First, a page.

Tag Archives: Age Kama

Second week of January 2012, Monday and Tuesday bento

10 Jan

My mother left me a copy of my favorite magazine, Esse, during her visit last year, and I finally had time to carefully read, and re-read the recipes included.

This week’s bento includes several ideas gleaned from the magazine.  The magazine focused on seasonal ingredients (cabbage, mushrooms) as well as dishes that are good to have that can be used creatively (soboro).

Monday included:

Baked chicken drumette and wingette, seasoned with poultry seasoning and a drizzle of soy sauce, cooked at 325 degrees for 45 minutes.

Multi-grain rice, topped with a turkey soboro, made by braising ground turkey in 1 cup water, 2 tbs shiitake powder, 2 tbs soy sauce, 1 tsp mirin until cooked.  I mashed the turkey as it braised, to ensure the pieces didn’t clump up, then cooked over low heat until all the liquid cooked away.  I adjusted the flavor at the end with a pinch of salt and sugar, and a quick sprinkle of shichimi (seven flavor) red pepper flakes.

Roasted beets in heart shapes

Julienned cabbage, abura age (deep fried tofu slices) slices cut into 1/4 inch stripes, sasakama fish cakes in 1/4 inch pieces sautéed in canola oil, seasoned with soy sauce, salt, white pepper and tossed over medium heat until well coated.  I then added 1/2 cup water + ground shiitake powder, 1 tsp mirin into the pan, and cooked away the liquid.  The cooked cabbage exudes a sweetness accentuated by the savory, slightly nutty flavor of soy sauce, while the abura age soaks up the liquid.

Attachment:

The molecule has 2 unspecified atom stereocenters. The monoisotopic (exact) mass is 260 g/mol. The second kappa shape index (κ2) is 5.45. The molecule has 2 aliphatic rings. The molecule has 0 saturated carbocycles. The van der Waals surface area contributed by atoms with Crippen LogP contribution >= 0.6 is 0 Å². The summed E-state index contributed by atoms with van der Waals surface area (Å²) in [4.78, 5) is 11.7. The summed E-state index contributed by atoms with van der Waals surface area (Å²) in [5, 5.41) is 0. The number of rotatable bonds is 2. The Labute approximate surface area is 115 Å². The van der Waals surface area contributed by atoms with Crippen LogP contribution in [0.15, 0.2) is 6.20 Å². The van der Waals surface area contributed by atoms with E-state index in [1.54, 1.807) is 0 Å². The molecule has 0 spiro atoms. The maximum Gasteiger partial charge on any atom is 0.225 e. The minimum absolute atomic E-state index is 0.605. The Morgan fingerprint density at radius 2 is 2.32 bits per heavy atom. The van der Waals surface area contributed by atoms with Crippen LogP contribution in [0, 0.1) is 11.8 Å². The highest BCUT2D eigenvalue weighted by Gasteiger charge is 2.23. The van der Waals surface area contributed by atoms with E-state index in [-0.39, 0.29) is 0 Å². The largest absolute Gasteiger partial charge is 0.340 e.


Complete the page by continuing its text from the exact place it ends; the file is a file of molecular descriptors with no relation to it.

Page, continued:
Tuesday’s lunch included:

Baked chicken drumette and wingette

Sautéed three types of mushrooms – sliced eringi, maitake, shimeji sautéed over medium heat (I use a small dab of butter), seasoned with soy sauce, squeeze of lemon juice and a quick twist of the pepper grinder.  I added 1/2 cup of water, and over medium-low heat, cooked away the liquid.

Carrot sticks

Roasted beets in star shapes




Fall eggplant bento

28 Sep

Growing up, my favorite soup was my mother’s eggplant miso soup.  She would take thinly sliced Japanese eggplant, saute in a little sesame oil until the cut surfaces were slightly brown, and then add them to the miso broth.  There was something very comforting about the fragrant miso soup punctuated by the aromatic edge of sesame oil, the meltingly soft eggplant… Recently, I’ve been trying to make this miso soup as often as possible with the bounty of Japanese eggplant available at Makinajian’s – they have deep purple, light purple, and a gorgeous chartreuse variety in eye-level bins to purchase.  They are the perfect size for my girls to pick out and add to the shopping basket – keeps them occupied long enough for me to try to quickly pick up my items for the week.

I usually slice them diagonally into 1/8 inch slices (skin on), and saute them over medium heat in a little sesame oil.  The slices tend to absorb a lot of oil, so I try to use just enough to keep them from sticking to my beloved cast-iron pan, flipping them often.  (I use chopsticks, or a spatula)